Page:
But the number of chargers alone won’t be enough to make drivers confident. Every time Jenn gives a talk, he said he asks EV drivers in the audience to raise their hand if they’ve never had a problem using a public charger. No one’s hand goes up.

That problem is motivating UC Davis researchers to study the issues surrounding public charging. Sometimes, a charger may be running just fine, but a driver won’t be able to use it because their cell phone network isn’t supported in that area. To understand bugs like this, a group of UC Davis undergraduates are currently traveling around the state — in an EV, of course — and plugging into more than 3,000 public chargers.

Are EVs actually cleaner? Will the transition make a difference?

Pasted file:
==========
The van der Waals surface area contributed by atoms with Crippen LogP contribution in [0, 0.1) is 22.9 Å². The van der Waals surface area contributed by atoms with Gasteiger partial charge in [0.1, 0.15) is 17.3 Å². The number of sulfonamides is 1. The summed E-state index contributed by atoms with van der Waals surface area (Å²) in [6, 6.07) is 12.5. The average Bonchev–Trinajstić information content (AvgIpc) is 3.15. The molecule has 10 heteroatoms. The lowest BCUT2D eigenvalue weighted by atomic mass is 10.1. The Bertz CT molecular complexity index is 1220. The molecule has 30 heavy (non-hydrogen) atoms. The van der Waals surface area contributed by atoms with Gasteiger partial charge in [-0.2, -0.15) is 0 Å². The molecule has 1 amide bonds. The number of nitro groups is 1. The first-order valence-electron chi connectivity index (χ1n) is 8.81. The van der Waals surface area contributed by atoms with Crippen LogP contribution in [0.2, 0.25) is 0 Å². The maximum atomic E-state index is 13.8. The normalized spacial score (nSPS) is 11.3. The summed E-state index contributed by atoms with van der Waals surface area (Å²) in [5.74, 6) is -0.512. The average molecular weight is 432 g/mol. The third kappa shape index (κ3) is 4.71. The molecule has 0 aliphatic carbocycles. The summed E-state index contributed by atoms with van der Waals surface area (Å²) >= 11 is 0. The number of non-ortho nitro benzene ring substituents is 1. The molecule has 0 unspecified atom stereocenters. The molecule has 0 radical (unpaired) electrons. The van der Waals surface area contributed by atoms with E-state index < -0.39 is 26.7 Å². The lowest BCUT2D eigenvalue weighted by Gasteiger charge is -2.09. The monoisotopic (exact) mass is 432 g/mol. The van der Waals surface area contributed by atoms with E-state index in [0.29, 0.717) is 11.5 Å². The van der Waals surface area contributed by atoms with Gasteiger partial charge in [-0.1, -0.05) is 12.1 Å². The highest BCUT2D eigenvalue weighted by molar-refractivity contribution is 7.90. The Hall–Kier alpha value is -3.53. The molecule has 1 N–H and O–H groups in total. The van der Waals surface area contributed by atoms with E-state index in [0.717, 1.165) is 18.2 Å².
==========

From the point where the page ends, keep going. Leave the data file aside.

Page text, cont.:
Electric vehicles are actually more resource-intensive to build than combustion cars. That’s because their big batteries contain minerals that are polluting and energy-intensive to extract. But that’s only one part of their total footprint.

To get a full picture, you also have to consider impacts over the course of driving the car for several years. Because electric vehicles produce no tailpipe emissions, over time, their carbon footprint relative to combustion vehicles goes down. Additionally, as electricity in California is increasingly generated with renewable sources, the energy that is powering EV motors will also be cleaner. Even right now, when accounting for the pollution from power plants, a combustion car would need to hit 134 miles per gallon in order to be cleaner than an EV. “When you actually run the numbers,” said Jenn, “The EVs tend to be quite a bit better over the full lifecycle.”